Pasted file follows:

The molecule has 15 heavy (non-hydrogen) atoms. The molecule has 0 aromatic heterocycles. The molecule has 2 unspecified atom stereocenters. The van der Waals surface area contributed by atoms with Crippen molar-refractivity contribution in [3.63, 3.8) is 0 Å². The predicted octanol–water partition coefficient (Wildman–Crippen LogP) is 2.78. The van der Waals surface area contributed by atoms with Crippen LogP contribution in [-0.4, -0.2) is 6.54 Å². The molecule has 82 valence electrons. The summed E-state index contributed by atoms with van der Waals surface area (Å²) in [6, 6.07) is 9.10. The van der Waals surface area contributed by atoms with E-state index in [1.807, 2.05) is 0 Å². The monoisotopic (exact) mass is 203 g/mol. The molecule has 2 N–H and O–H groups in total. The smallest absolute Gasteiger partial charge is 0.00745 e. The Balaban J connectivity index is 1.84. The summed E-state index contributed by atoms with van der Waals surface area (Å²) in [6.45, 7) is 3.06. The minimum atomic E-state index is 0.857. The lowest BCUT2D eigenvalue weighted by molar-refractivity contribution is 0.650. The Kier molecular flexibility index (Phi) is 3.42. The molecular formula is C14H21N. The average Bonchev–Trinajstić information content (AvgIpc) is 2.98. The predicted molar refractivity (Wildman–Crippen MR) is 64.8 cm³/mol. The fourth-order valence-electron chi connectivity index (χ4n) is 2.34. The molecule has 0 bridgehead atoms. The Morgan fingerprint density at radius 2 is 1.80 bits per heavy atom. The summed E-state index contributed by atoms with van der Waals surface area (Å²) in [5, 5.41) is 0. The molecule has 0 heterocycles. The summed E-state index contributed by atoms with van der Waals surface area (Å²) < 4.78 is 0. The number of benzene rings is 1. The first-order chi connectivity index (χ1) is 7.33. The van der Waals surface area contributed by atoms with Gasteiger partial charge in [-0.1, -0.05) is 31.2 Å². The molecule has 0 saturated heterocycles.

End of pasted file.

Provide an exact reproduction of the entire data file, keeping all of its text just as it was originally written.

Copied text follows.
The molecule has 15 heavy (non-hydrogen) atoms. The molecule has 0 aromatic heterocycles. The molecule has 2 unspecified atom stereocenters. The van der Waals surface area contributed by atoms with Crippen molar-refractivity contribution in [3.63, 3.8) is 0 Å². The predicted octanol–water partition coefficient (Wildman–Crippen LogP) is 2.78. The van der Waals surface area contributed by atoms with Crippen LogP contribution in [-0.4, -0.2) is 6.54 Å². The molecule has 82 valence electrons. The summed E-state index contributed by atoms with van der Waals surface area (Å²) in [6, 6.07) is 9.10. The van der Waals surface area contributed by atoms with E-state index in [1.807, 2.05) is 0 Å². The monoisotopic (exact) mass is 203 g/mol. The molecule has 2 N–H and O–H groups in total. The smallest absolute Gasteiger partial charge is 0.00745 e. The Balaban J connectivity index is 1.84. The summed E-state index contributed by atoms with van der Waals surface area (Å²) in [6.45, 7) is 3.06. The minimum atomic E-state index is 0.857. The lowest BCUT2D eigenvalue weighted by molar-refractivity contribution is 0.650. The Kier molecular flexibility index (Phi) is 3.42. The molecular formula is C14H21N. The average Bonchev–Trinajstić information content (AvgIpc) is 2.98. The predicted molar refractivity (Wildman–Crippen MR) is 64.8 cm³/mol. The fourth-order valence-electron chi connectivity index (χ4n) is 2.34. The molecule has 0 bridgehead atoms. The Morgan fingerprint density at radius 2 is 1.80 bits per heavy atom. The summed E-state index contributed by atoms with van der Waals surface area (Å²) in [5, 5.41) is 0. The molecule has 0 heterocycles. The summed E-state index contributed by atoms with van der Waals surface area (Å²) < 4.78 is 0. The number of benzene rings is 1. The first-order chi connectivity index (χ1) is 7.33. The van der Waals surface area contributed by atoms with Gasteiger partial charge in [-0.1, -0.05) is 31.2 Å². The molecule has 0 saturated heterocycles.